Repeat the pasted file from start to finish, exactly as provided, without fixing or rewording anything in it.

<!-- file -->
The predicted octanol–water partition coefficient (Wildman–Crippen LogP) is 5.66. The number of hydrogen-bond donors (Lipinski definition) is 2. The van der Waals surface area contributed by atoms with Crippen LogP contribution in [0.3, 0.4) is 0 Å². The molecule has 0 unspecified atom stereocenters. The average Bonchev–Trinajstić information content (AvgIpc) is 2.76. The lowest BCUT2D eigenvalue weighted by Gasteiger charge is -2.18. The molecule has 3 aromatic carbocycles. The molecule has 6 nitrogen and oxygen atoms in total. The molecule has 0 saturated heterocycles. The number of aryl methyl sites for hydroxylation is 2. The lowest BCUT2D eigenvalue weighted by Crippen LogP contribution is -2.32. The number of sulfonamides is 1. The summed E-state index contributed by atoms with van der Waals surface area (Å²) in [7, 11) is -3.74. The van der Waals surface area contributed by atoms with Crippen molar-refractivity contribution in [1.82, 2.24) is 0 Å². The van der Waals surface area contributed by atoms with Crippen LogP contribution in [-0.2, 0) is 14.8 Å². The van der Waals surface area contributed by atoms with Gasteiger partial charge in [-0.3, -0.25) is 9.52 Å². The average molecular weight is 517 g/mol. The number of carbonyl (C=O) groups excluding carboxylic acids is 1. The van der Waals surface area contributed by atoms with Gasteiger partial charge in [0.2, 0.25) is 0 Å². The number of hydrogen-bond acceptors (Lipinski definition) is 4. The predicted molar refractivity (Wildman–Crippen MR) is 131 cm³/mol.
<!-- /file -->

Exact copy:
The predicted octanol–water partition coefficient (Wildman–Crippen LogP) is 5.66. The number of hydrogen-bond donors (Lipinski definition) is 2. The van der Waals surface area contributed by atoms with Crippen LogP contribution in [0.3, 0.4) is 0 Å². The molecule has 0 unspecified atom stereocenters. The average Bonchev–Trinajstić information content (AvgIpc) is 2.76. The lowest BCUT2D eigenvalue weighted by Gasteiger charge is -2.18. The molecule has 3 aromatic carbocycles. The molecule has 6 nitrogen and oxygen atoms in total. The molecule has 0 saturated heterocycles. The number of aryl methyl sites for hydroxylation is 2. The lowest BCUT2D eigenvalue weighted by Crippen LogP contribution is -2.32. The number of sulfonamides is 1. The summed E-state index contributed by atoms with van der Waals surface area (Å²) in [7, 11) is -3.74. The van der Waals surface area contributed by atoms with Crippen molar-refractivity contribution in [1.82, 2.24) is 0 Å². The van der Waals surface area contributed by atoms with Crippen LogP contribution in [-0.2, 0) is 14.8 Å². The van der Waals surface area contributed by atoms with Gasteiger partial charge in [-0.3, -0.25) is 9.52 Å². The average molecular weight is 517 g/mol. The number of carbonyl (C=O) groups excluding carboxylic acids is 1. The van der Waals surface area contributed by atoms with Gasteiger partial charge in [0.2, 0.25) is 0 Å². The number of hydrogen-bond acceptors (Lipinski definition) is 4. The predicted molar refractivity (Wildman–Crippen MR) is 131 cm³/mol.